Opal Creek (Stan Newman)

Opal Creek Ancient Forest Hike

Join us for a walk back in time to an ancient Oregon forest in one of the state’s signature Wilderness areas. *This special hike is for 2014 Oregon Wilderness Conference attendees. If you'd like to register for the conference click here!*

Difficulty: Moderate
Distance: 5-7 miles
Elevation Gain: minimal
Leader: Jonathan Jelen
Location: Opal Creek Wilderness, Willamette National Forest

Just two hours from Portland, a hike into the old-growth groves of Opal Creek is like a walk back in time - to Oregon as it was before logging and development. Trees up to 250 feet high and 1,000 years old can be found here, as well as rare wildlife and beautiful waterfalls.

This amazing area is home to a tremendous diversity of fish, wildlife, and plants, including elk, black bears, and the endangered northern spotted owl. In addition to wildlife, hikers exploring Opal Creek can marvel at the sight of dozens of waterfalls, several lakes, and massive cedar and Douglas fir trees that were already ancient when Lewis and Clark first explored Oregon 200 years ago.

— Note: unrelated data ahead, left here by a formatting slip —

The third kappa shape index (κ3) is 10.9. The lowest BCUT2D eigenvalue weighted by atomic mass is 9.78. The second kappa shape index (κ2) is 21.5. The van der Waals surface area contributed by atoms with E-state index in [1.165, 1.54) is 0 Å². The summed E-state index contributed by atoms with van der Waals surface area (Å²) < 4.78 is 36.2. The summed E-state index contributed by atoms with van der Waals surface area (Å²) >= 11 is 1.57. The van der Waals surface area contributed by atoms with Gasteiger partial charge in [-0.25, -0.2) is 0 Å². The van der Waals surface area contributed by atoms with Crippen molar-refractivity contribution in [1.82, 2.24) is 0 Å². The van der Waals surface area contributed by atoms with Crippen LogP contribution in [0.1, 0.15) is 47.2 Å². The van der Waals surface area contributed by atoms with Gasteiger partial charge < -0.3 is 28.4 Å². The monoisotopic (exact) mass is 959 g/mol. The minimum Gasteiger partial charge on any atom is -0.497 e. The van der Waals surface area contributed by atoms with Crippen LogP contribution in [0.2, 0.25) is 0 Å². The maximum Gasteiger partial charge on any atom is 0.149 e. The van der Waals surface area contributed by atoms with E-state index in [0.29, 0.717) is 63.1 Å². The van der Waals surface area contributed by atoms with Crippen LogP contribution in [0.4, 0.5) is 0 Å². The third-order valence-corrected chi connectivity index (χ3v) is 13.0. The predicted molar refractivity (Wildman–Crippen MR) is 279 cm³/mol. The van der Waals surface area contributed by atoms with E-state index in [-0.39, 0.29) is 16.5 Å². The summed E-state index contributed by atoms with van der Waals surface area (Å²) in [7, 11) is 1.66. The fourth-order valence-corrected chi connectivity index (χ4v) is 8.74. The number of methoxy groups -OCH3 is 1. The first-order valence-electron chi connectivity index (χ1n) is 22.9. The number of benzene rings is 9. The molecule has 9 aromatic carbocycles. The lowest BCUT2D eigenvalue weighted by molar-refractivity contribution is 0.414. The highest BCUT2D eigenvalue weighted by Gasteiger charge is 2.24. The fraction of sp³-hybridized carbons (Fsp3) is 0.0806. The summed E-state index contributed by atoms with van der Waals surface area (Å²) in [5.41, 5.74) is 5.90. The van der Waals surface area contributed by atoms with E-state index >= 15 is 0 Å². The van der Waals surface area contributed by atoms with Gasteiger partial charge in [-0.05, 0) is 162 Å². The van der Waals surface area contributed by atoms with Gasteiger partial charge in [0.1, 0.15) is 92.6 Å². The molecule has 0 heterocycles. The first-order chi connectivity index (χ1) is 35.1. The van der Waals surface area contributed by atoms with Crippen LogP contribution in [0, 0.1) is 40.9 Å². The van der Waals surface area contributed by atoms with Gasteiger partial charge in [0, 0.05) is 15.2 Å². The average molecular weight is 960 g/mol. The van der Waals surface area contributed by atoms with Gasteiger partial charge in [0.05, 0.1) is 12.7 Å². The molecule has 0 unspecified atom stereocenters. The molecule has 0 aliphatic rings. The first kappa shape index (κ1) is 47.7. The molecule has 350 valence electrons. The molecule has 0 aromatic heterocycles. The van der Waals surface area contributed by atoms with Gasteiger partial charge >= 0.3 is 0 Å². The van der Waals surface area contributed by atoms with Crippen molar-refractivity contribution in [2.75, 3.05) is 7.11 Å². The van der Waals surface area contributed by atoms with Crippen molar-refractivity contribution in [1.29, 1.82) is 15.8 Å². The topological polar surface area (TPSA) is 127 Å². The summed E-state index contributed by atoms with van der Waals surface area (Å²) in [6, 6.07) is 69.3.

Though the rare old-growth forest and pristine waters of Opal Creek are today preserved as Wilderness, in the 1990s the region was the center of intense controversy over plans by the U.S. Forest Service to allow logging in this unspoiled area. The efforts of Oregon Wild and other conservation groups helped stop the logging and win Wilderness protection for Opal Creek in 1996. Find out more about the history of this magical place on this one-of-a-kind hike.

Hike is limited to 10 participants.

Help Oregon Wild continue to provide high-quality, guided hikes into Oregon's spectacular wildlands by making a small donation. Your support helps offset the costs of our hikes program, and ensures we can all continue to explore and enjoy Oregon's natural heritage. Suggested donation of $5 (Oregon Wild members) and $10 (non-members).

If you are unsure if your Oregon Wild membership is current, please call 503.283.6343 x 224 or 213. To join, please click here.

Opal Creek photo by Stan Newman.